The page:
Bank not liable for manager’s shady deal
Don't expect the law to protect you from fraudsters in the financial services industry if you get into private deals with them in the hope of enriching yourself. This is the message from the office of the ombud for financial advice. Angelique Ardé reports
A First National Bank (FNB) customer who enjoyed a “cosy relationship” with his bank manager – until he lost close to R200 000 – had his case against FNB dismissed because he was “the author of his own misfortune”, Noluntu Bam, the Ombud for Financial Services Providers, says.
Financial institutions can be held vicariously liable for the misdeeds of their employees. But when an employee of a financial institution engages in improper conduct and the customer is aware of it and hopes to benefit from it, the institution can’t be held liable for the client’s loss.
Bam makes this point in her determination on a complaint against FNB brought by a customer, Craig Keshwar, a businessman from KwaZulu-Natal.
Keshwar complained to Bam that he had been lured into a fraudulent investment scheme by Reginald de Ghee, who, at the time of the complaint, was the manager of an FNB branch in Pinetown, in KwaZuluNatal. Keshwar claimed he lost R193 000.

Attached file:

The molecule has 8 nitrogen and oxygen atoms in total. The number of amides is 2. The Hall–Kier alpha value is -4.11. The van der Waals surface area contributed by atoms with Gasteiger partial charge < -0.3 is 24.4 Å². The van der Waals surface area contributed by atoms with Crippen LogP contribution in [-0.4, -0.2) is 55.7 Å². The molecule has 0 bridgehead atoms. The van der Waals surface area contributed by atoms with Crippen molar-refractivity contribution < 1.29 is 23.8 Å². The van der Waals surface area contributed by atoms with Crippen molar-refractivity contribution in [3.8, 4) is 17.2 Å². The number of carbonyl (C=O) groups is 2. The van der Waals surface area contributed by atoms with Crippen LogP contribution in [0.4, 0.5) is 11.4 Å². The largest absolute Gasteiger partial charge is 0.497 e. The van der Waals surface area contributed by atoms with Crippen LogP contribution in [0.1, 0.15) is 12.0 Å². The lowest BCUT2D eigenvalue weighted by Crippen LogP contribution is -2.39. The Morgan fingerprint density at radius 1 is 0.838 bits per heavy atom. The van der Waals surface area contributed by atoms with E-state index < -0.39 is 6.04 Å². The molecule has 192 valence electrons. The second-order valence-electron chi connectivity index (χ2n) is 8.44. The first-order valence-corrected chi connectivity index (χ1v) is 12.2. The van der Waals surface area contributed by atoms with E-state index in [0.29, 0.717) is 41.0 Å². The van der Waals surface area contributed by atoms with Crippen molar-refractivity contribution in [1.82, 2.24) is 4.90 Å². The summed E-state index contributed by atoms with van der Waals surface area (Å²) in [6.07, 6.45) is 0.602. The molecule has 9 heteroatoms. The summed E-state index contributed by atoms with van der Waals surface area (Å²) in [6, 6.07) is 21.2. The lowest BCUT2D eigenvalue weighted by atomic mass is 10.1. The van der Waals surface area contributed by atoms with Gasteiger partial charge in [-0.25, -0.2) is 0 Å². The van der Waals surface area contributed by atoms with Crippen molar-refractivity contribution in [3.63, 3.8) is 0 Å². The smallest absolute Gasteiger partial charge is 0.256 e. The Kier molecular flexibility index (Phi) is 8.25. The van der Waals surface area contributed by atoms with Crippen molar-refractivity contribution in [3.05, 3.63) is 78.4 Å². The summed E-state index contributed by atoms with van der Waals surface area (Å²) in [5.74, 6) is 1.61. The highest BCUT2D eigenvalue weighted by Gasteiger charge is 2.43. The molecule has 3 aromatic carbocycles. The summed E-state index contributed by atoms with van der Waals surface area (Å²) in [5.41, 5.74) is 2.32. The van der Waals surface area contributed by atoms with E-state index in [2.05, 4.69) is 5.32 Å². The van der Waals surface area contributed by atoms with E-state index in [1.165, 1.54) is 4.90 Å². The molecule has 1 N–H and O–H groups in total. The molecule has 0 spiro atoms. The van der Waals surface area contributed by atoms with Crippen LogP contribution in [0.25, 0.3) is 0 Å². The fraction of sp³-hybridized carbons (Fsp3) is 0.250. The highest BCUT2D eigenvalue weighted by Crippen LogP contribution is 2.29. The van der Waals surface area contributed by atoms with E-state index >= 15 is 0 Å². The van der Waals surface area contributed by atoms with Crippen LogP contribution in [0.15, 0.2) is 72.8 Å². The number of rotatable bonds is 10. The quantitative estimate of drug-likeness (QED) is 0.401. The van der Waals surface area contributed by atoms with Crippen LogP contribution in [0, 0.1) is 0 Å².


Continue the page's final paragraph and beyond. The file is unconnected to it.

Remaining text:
In his complaint, Keshwar said FNB had an obligation to prevent the commission of the fraud and that such impropriety constituted a breach of the code of conduct for financial services providers under the Financial Advisory and Intermediary Services Act.
Bam says that to make a determination she needed to establish whether De Ghee was acting in the course and scope of his mandate when he received money from Keshwar, and whether Keshwar was reasonable in his belief that he was transacting with FNB and not De Ghee in his personal capacity.
She says Keshwar, by his own admission, enjoyed “a close and cosy relationship” with De Ghee, “spun over many years”. He made payments into De Ghee’s personal bank account – even linking his personal account to De Ghee’s personal account. These and other “uncomfortable facts” reflected adversely on the complainant, she says.